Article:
Sunday, August 16, 2009

118 Degrees Restaurant, Costa Mesa

It's been ages since I've updated this blog, and speaking of ages, midlife keeps rolling steadily along. Today we celebrated my 43rd birthday two days early with a visit to my current favorite restaurant, 118 Degrees.

Here's Jezebel, Christina and I in the backseat on the way to the restaurant:

The tone for 118 Degrees is set right from the moment you enter the parking lot, where each space is adorned with phrases like "Remain Calm" and "Simplify."
The first time I went there, I didn't look closely and thought they were reserved parking spots. Clearly, I need to learn to "pay attention" and "be present."

Here's a photo of the family outside the restaurant (that really didn't need a caption, but there you go).

Although it is a raw restaurant, they do serve coffee. One intriguing concoction combined coffee with cacao, cayenne and lime. Christina and Di opted for plain coffee with hemp milk. As you can see, the hemp milk captivated Di first with its swirling patterns and then with its taste. She ended up swigging it straight from the pitcher.

Jezebel ordered this cacao drizzled buckwheat cereal in nut milk. As she put it, "If you see chocolate, eat it." Well said.

I ordered the same appetizer and entree I'd had on my previous visit, the "Fried" Avocado Mini Tostada (Crispy Buckwheat Shell, Spicy Peppita Sauce, Chopped Spinach, Cilantro, Corn and Fried Avocado) and the Living Lasagna (Layers of Marinated Italian Vegetables, Creamy Ricotta and Sweet Basil Marinara. Topped with Crispy Tomato). Unfortunately I kept forgetting to take a photo before I dug into them.

Di had fondue for dessert and I ordered the Pecan Chai Truffles. To apply Jezebel's profound depth and wisdom: "If you see truffles, eat them."

On our way out, we snapped this photo of Di and Christina. Di indulged so thoroughly that Christina was heard to comment during the meal, "I don't think it's your birthday Sandra, it's Di's."

Saturday, June 20, 2009

Review: I Am Grateful and Sweet Gratitude (the Cookbooks of Cafe Gratitude)

Reprinted from

I Am Grateful book coverSweet Gratitude coverNo two books fit the philosophy and focus of Spiritualitea quite so well as this pair from Café Gratitude.  Inherent within them is the idea that food is nourishment for both body and spirit.  Take, for example, the titles of each of the dishes, both at the café and in the book I Am Grateful:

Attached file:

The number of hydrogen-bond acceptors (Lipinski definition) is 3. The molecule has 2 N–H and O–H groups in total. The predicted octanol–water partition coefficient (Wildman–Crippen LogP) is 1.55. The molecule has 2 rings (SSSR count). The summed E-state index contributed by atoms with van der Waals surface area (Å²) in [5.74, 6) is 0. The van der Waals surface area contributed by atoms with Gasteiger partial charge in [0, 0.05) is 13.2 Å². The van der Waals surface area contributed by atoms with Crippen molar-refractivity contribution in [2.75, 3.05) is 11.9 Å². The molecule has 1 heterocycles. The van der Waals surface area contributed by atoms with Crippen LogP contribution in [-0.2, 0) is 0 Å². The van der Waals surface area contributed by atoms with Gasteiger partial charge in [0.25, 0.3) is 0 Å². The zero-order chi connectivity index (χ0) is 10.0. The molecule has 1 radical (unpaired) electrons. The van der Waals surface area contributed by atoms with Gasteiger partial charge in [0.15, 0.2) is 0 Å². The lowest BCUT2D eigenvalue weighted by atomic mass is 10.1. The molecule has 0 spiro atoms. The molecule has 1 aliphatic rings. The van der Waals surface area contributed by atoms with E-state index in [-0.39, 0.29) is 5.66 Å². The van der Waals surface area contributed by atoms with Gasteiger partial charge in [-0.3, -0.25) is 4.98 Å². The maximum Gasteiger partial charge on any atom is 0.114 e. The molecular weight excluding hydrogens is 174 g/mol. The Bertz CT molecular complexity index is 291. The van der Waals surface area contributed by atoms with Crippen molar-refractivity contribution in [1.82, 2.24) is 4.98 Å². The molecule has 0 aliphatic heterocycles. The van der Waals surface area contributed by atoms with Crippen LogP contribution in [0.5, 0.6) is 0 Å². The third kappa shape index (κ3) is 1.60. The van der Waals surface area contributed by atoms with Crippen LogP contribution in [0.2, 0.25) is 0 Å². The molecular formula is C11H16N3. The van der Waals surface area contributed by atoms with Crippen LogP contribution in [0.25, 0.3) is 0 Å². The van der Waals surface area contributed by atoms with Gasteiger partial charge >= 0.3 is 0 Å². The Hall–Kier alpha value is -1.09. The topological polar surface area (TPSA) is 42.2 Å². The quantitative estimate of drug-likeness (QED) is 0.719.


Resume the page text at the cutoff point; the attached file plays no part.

“The Café Gratitude menu gives you the opportunity to start practicing saying something new and affirming about yourself by simply placing your order.  All the items on our menu have self-affirming names like ‘I Am Adoring,’ ‘I am Loved,’ or ‘I Am Fulfilled,’ which is how we encourage customers to order what they want.  Then when the servers bring them their food and drinks, they place them down saying, ‘You Are Adoring,’ ‘Your Are Loved,’ or ‘You Are Fulfilled’!”

The recipes in I Am Grateful are fairly straightforward, though a good many of them require you to have a dehydrator. The recipes in Sweet Gratitude on the other hand can seem involved at first – they may entail learning to use unfamiliar ingredients such as Irish Moss (a sea vegetable) or learning to create your own liquid vanilla – but once you’ve learned the techniques, the recipes aren’t as complex as they first seemed and the results are oh so worth it.  In one taste test, non-raw friends sampled the Sweet Gratitude pecan pie side by side with one from Marie Callendar’s and deemed the former superior.  With regular desserts, you can expect only sin and guilt from your indulgence, but with these recipes you get living enzymes, protein, and healthy fats.    I can personally attest to the fact that even with desserts like these as a semi-regular part of my diet, my previously pre-diabetic glucose levels have remained stable and I continued to lose weight.  What more could you ask?

While of the two books I loved Sweet Gratitude more – I've been blown away by every recipe I’ve tried in it – I’d recommend getting I Am Grateful if you are deciding between the two rather than planning to purchase both. I Am Grateful not only includes a broad range of raw entrees, salads, sauces and drinks, but also includes some of my favorite desserts from Sweet Gratitude, such as the Pecan Pie and Banana Cream Pie.  I Am Grateful also includes the inspiring story of restaurant founder Terces Engelhart and a bit on the philosophy behind her creation.